wings and things

Your death day, August 23rd: Imagined conversation 67

on August 23, 2018

Anthony: Hi, Jules.

Me: Hi, Ants.

Anthony: Happy anniversary.

Me: Not funny.

Anthony: So how did my first deathday go?

Me: Unexpectedly undramatic actually. I mean the sky didn’t fall in and it was a sunny day. Ming and I went to your grave and placed camellia branches just in front of the cross with your name on it that the funeral people provided. Then I used a red ribbon to tie a little wooden sign, with your name on it, onto the wrought iron bench I had provided months ago but that other bereaved people keep moving.

Anthony: And Ming?

Me: It was his idea to come with me to the cemetery with camellias. That was our plan, then we were going to come home and watch a comedy.

Anthony: I saw what you did next, Jules.

Me: Well Ming suddenly suggested going out for lunch at the Boyanup pub so we did and it was lovely! And he paid, of course, as he always does; he is such a gentleman, like you.

Anthony: But you always called me a tight-arse!

Me: Sorry, I got you mixed up with my dad. He was generous and you were stingy. Anyway, none of that matters now, Ants. Over lunch, Ming and I were reminiscing about funny incidents and we both still crack up about watching an episode of Midsummer Murders with you in which you said something like What an extraordinarily short woman!

The woman/character you were referring to was actually sitting down (which is why she seemed short to you). This was one of many first signs that we had Dementia in our midst.

Anthony: I didn’t know.

Me: I never told you. I didn’t want to embarrass you, Ants. You knew you had Parkinsons disease but you didn’t know about the dementia aspect.

Anthony: I know what I would have done.

Me: Oh great, heavenly hindsight – how kind of you!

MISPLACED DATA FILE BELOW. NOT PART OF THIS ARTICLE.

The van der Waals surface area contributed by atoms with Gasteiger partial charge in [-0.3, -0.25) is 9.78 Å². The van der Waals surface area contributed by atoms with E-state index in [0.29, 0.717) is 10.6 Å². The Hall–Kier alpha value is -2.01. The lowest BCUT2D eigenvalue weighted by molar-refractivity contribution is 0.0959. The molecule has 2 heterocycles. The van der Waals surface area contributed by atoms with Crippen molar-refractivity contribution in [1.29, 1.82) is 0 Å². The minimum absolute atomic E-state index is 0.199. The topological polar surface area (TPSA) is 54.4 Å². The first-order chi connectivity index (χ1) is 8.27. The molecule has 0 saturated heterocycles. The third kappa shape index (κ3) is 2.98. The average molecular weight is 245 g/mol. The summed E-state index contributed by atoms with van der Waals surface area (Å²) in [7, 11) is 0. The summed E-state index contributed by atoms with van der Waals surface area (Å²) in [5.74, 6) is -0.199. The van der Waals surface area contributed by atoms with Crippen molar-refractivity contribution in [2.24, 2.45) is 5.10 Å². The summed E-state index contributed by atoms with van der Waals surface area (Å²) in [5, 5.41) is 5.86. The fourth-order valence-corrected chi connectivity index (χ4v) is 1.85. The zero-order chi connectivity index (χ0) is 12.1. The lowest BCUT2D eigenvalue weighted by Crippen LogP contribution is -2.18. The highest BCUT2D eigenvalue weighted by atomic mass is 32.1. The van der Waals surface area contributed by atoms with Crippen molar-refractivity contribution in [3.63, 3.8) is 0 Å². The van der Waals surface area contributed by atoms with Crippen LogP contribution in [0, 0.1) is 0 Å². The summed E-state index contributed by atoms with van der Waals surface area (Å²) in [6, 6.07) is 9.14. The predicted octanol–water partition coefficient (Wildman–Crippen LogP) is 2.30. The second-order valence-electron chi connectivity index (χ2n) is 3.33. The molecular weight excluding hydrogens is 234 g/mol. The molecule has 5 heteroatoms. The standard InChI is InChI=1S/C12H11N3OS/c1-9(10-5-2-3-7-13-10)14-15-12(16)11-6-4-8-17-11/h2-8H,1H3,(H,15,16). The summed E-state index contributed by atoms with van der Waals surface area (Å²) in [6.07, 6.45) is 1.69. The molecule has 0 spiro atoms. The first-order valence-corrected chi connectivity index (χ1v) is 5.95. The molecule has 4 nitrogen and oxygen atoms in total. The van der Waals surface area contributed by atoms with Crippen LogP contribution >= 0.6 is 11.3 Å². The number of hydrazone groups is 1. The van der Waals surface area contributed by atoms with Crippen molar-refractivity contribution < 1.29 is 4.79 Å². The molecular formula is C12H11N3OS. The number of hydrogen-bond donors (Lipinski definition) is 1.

Anthony: I would have done exactly what you did.

Me: Okay, okay, and sorry for being a tad argumentative on your deathday, but couldn’t you have given me a bit more of a warning?

Anthony: I did! Over and over again.

Me: I know! You had these TIAs and I kept thinking your death was going to happen any minute but you kept surviving, year after year, and that is why I was not at all ready for the actuality of your death; it wasn’t on my radar, Ants.

Anthony: I pushed your hand away on purpose, Jules.

Me: Why?

Anthony: I didn’t want you and Ming to see me die.IMG_0010

12 responses to “Your death day, August 23rd: Imagined conversation 67

  1. ksbeth says:

    still sending his love on this day. he wanted you to see him as you knew him, full of life.

  2. Judy says:

    Wow, Julie – you have survived the first year of heartache and grief. For so long you were dealing with anticipatory grief and I had hoped it would ease things for you when Ants died. But I see now that I was mistaken. There is no true preparation for grief. It is a journey that is unknown until the time comes. You have traveled a long time now. I’m glad you write and connect with others that can support you during the lonely journey. No one can no the depth of your loss. You loved Anthony with your heart and soul – there is no letting go of that. I do hope the second year holds more moments of peace for you. Take good care of yourself and I’m so thankful for your wonderful son, Ming, who is so compassionate and loving. He is a remarkable testament to both you and Anthony.

    • jmgoyder says:

      Thank you so much Judy – I know you know a lot more than I know about grief and your wisdom and grace comes through time and time again, via your blogging and your music. You are such a one-off! I admire your resilience so much and it really helps me so much, beautiful friend xxx

  3. susanpoozan says:

    You coped well with such an important anniversary, well done.

  4. […] via Your death day, August 23rd: Imagined conversation 67 — jmgoyder […]

  5. Vicki says:

    What a great way to celebrate Anthony’s life and Deathday. And celebrate you should. Ming had the right idea ….going out for lunch at the pub and reminiscing.

    Laughter and Joy are the mainstay of any great marriage and you were lucky enough to have it in abundance before PD & Dementia took over.

    I think you should spend more time celebrating those unique moments that made your marriage such a beautiful love story.

    Death is not about endings. It’s about beginnings (and remembrance of a life well lived). Your life is full of one the most intense love stories of all time and the story has many chapters. I know Anthony would want you to make the most of the remaining chapters, because there are many more to come.

    The Never-ending Story would be a good title.

  6. Who I am says:

    Big hugs. The first of everything is so tough. I still suffer after Al has been gone four years

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